Inventin’s the Thing

I don’t know about you, but I invent products in my mind all the time.  Better ways of doing things, at least according to me, that is.  Which doesn’t necessarily mean that my invented thing is the right thing for everyone.  I invent sayings for bumper stickers, too, but have yet to do anything about any of these masterful inventions.  Truth be told, I think my energy resources are reserved for homeschooling and photography.  Those are the two main places I spend my energy dollars.  Maybe there’s a way to ask for a raise in energy money?  Wouldn’t that be the best?  To have unlimited energy to tackle all that our active minds conjure up.  Who do I talk to about that?

Well, I admire a good invention.  Mostly I admire the thought process and ingenuity that goes INTO an invention.  To be a good inventor you need to see things differently, break away from the crowd and go your own way.  This, I admire.  Training your brain and will to go their own way might not be a bad thing!  I found several resources (surprise!) about inventions, the people who created them, and the extraordinary changes wrought because of them.  Some of this stuff is funny and fun.  Some of it is serious business, which we should try to avoid in this blog.  I’ll do my best here to detail the fun and engaging stuff.

Some kids are wonderful inventors but they don’t yet realize it.  That’s YOUR job to help them see how wonderfully their mind works!  Together you could decorate a box with a slot in the top and you could call it “_ _ _ _ _ ‘s Box of Wildly Wonderful Creative GENIUS!”  Whenever a knock-your-socks-off idea comes up, write it down, draw it out, add some notes and pop it into the box.  You just never know what could become of some of those ideas.  Well, the idea here is to encourage your child to expand his or her thinking horizons – to not be afraid to push the boundaries of thought and creativity.  Here are some resources that you could share together as part of your schooling:

You can click on any of the pictures to get more information and read reviews!

Perfect!  It’s silly, educational and hands-on.

It’s no fun to be laughed at; you have to admire the folks who were but chose to push past the laughter and believe in what they were doing.  The author, Ira Flatow, is a host of a weekly science program on NPR.  “An enlightening and fun look at scientific discoveries and the often wacky and accidental ways in which they have led to some of the most important inventions”.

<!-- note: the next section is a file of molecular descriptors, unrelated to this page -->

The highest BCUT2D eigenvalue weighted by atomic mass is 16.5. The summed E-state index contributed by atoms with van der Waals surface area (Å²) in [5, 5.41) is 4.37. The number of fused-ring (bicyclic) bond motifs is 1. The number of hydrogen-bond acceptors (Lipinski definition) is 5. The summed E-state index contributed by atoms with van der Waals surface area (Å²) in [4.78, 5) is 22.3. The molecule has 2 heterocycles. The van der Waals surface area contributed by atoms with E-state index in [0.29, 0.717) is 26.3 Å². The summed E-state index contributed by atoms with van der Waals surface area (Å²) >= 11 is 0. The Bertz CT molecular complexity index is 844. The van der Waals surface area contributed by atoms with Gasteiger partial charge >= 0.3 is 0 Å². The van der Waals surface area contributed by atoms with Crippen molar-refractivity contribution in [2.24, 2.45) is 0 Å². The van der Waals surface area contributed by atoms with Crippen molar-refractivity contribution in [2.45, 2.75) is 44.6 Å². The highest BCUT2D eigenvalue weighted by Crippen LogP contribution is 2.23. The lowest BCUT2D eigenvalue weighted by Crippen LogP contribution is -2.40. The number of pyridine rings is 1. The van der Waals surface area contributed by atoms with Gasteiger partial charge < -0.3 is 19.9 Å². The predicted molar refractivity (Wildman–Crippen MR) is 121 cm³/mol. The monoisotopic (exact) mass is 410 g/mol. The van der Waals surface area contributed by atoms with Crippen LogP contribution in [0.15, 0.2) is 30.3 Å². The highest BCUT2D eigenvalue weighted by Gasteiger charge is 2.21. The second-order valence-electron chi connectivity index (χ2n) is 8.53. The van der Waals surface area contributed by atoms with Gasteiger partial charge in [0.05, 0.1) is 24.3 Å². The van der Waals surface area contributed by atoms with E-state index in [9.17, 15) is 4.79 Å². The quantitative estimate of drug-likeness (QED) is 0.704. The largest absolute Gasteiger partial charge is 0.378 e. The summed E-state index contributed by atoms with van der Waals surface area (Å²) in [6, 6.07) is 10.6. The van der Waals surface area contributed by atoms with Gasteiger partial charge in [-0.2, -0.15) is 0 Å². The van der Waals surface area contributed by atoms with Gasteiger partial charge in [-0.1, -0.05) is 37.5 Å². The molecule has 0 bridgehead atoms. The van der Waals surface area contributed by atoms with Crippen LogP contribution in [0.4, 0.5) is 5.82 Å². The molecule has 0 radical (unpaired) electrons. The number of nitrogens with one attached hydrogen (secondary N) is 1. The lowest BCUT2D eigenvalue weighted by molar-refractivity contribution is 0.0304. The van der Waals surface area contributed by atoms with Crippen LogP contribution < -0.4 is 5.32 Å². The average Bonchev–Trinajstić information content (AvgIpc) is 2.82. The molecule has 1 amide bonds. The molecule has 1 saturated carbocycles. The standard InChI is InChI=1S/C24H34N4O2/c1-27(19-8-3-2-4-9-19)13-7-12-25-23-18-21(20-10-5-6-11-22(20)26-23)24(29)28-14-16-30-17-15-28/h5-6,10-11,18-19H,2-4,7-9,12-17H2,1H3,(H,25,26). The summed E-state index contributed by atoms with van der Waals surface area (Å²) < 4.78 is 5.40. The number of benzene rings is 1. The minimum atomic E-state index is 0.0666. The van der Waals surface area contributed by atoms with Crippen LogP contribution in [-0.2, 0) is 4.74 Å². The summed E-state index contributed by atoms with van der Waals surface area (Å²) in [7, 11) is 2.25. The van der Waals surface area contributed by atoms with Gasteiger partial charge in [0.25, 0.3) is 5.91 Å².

“Ever eaten a Popsicle, kept your ears warm with earmuffs or resealed your breakfast cereal with the built-in cardboard tab on the box top? Thank a kid inventor, because all those things, and quite a few more described in this book, were invented by children. A great inspiration for your own young scientist.”

This books covers the process of inventing something, describing said process in smaller bits.  This would be a great resource if your child already has something in mind to invent.  Also offers many resources for further investigation – camps around the nation, websites,  and competitions.   Definitely more of a handbook to walk you through to a patent and trademark.  Go for it!

Mistakes that Worked:  40 Familiar Inventions and How They Came to Be.  Cartoon format.  Noted in the review, however, is a comment about how Eskimos, Native Americans and Chinese are poorly portrayed in stereotypic fashion, so be aware of that.  Not cool!

Just blogged about this book in the post immediately preceding this one!

Highlights some fifty inventors from the past.  Kind of a busy book – some kids might not like this format.  I can’t see reading straight through it – you’d probably get dizzy.  But it could be fun to look up different people and learn a little here and there.  It’s thoroughly researched by the author, Gillian Clements, though, so is a good reference.  It looks like she sneaks in a little humor here and there, too.  Plus she makes a point to include women and minority inventors who have done great things.

Humorous?  Yes.  The pictures are charming.  “To be an inventor you have to be as stubborn as a bulldog”!  So it says.  So it must be.  These authors also wrote So You Want to Be President/Explorer? The President book was a Caldecott medalist.

There.  That should get you started inventing, yes?  Let your child have fun with it and start filling up that creative genius box with ideas!

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2 Responses

  1. Today’s kids are tomorrows inventors. Great resources to get them excited about inventing.

  2. Thanks for the comment. That’s the plan – to get kids excited about all kinds of interesting things!

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